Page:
Statin Protects Endothelial Nitric Oxide Synthase Activity in Hypoxia-Induced Pulmonary Hypertension
Objective— We investigated the effects of fluvastatin on hypoxia-induced (1 to 3 weeks, 10% O2) pulmonary hypertension with focus on endothelial nitric oxide synthase (eNOS) activity.
Methods and Results— Oral fluvastatin treatment (1 mg/kg daily) prevented the causing and progression of pulmonary hypertension as determined by the right ventricular pressure, right ventricular hypertrophy, and muscularization of pulmonary artery. We also revealed that fluvastatin treatments prevented the hypoxia-induced decrease in cGMP production in the rat lung and restored the endothelium-dependent relaxation in the pulmonary artery. We revealed that this beneficial effect was not dependent on the increase in eNOS mRNA or protein expression, but was dependent on the inhibition of the eNOS-tight coupling with caveolin-1, the eNOS dissociation from heat shock protein 90, and the decrease in eNOS Ser1177–phosphorylation induced by hypoxia. Furthermore, in a whole-mount immunostaining the hypoxia-induced eNOS protein condensation with caveolin-1 of pulmonary endothelial cells was restored by the fluvastatin-treatment.
Conclusion— These results suggest that the fluvastatin exerts beneficial effects on chronic hypoxia-induced pulmonary hypertension by protecting against the eNOS activity at the post-transcriptional level.
Hypoxia commonly occurs in patients with cardiopulmonary disease and in normal individuals at high altitudes. Chronic hypoxia causes sustained pulmonary hypertension, which is characterized by elevated pulmonary arterial pressure, in association with right ventricular hypertrophy, polycythemia, and pulmonary vascular muscularization. Various forms of pulmonary hypertension pose a significant medical problem and the current options for effective prevention and therapy are limited.1,2
There is evidence that endothelial dysfunction is intimately involved in the onset and progression of pulmonary hypertension through abnormalities in the production, release, or degradation of endothelium-derived factors, primarily nitric oxide (NO) and endothelin-1.3,4 In fact, endothelial NO synthase (eNOS) is a candidate gene for vascular gene-therapy in pulmonary hypertension.5 eNOS activity is regulated by a variety of factors such as eNOS–caveolin-1 and eNOS–heat shock protein 90 (HSP90) interactions,6,7 and eNOS Ser1177–phosphorylation by serine/threonine kinase Akt.6,8 In a previous study, we clarified the mechanisms responsible for the impairment of endothelium-dependent NO production at the eNOS post-transcriptional level in pulmonary hypertension using pulmonary arteries isolated from hypoxia-induced pulmonary hypertensive rats.9 Notably, the level of eNOS Ser1177–phosphorylation, which is an index of eNOS activation, was decreased in hypoxic pulmonary arteries, and that may be mediated by the tight coupling between eNOS and caveolin-1.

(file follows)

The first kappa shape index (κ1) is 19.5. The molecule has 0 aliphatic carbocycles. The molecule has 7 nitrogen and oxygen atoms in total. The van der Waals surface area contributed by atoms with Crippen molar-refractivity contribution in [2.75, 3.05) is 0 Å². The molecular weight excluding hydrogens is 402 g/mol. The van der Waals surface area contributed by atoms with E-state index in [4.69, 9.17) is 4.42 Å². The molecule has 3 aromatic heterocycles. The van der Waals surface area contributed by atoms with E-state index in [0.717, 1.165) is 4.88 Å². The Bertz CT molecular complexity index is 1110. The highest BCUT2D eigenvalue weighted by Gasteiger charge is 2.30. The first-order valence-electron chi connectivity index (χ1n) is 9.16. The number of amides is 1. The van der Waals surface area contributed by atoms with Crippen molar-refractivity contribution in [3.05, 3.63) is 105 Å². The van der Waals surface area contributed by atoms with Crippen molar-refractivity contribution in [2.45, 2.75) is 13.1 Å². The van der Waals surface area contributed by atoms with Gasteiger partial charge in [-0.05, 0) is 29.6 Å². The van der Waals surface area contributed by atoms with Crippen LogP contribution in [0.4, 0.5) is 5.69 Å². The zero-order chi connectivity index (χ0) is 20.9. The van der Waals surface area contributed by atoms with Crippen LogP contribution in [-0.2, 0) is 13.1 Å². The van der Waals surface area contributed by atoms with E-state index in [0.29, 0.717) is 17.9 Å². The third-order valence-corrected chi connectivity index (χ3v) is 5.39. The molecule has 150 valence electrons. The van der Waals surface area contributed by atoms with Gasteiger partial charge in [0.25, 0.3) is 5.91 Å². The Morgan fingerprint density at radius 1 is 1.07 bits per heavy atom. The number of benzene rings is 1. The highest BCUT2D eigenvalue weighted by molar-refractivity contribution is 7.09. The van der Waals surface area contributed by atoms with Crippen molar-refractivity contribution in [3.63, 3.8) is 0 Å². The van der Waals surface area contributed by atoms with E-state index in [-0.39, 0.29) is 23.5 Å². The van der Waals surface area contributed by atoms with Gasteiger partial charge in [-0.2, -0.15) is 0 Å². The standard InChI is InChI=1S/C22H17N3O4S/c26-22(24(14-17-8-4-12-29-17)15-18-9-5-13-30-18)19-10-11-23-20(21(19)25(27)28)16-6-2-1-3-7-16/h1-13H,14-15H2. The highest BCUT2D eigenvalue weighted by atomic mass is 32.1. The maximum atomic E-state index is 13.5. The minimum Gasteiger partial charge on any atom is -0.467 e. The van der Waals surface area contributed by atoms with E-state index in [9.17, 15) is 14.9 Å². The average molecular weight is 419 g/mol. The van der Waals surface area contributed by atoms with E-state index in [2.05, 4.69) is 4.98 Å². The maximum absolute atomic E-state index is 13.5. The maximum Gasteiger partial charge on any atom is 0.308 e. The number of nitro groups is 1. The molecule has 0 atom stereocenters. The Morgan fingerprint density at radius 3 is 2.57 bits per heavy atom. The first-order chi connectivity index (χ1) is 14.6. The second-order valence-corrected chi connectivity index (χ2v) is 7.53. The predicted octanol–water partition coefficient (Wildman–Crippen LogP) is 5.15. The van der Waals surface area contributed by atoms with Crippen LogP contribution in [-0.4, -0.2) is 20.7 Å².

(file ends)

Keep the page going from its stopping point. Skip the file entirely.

Statins, 3-hydroxyl-3-methylglutaryl coenzyme A (CoA) (3-hydroxy-3-methylglutaryl [HMG]-CoA) reductase inhibitors, have been developed as lipid-lowering drugs.10 However, recent experiments and clinical trials have demonstrated that statins also exert vasculoprotective effects independent of their cholesterol-lowering effects.10–12 Although the mechanisms underlying the pleiotropic effects of statins are not completely understood, several studies have suggested that statins may improve endothelial function through NO-dependent pathways.12–14 Other recent studies have reported that statins may have potential use in the treatment of pulmonary hypertension.15,16 However, the detailed mechanisms of this beneficial effect have not yet been clarified.
The aim of this study was to determine whether an HMG-CoA reductase inhibitor, fluvastatin, could prevent hypoxia-induced pulmonary hypertension by protecting against eNOS dysactivity at the post-transcriptional level. Our results showed that fluvastatin exerts beneficial effects on chronic hypoxia-induced pulmonary hypertension through its protective effect on endothelial NO production.
Materials and Methods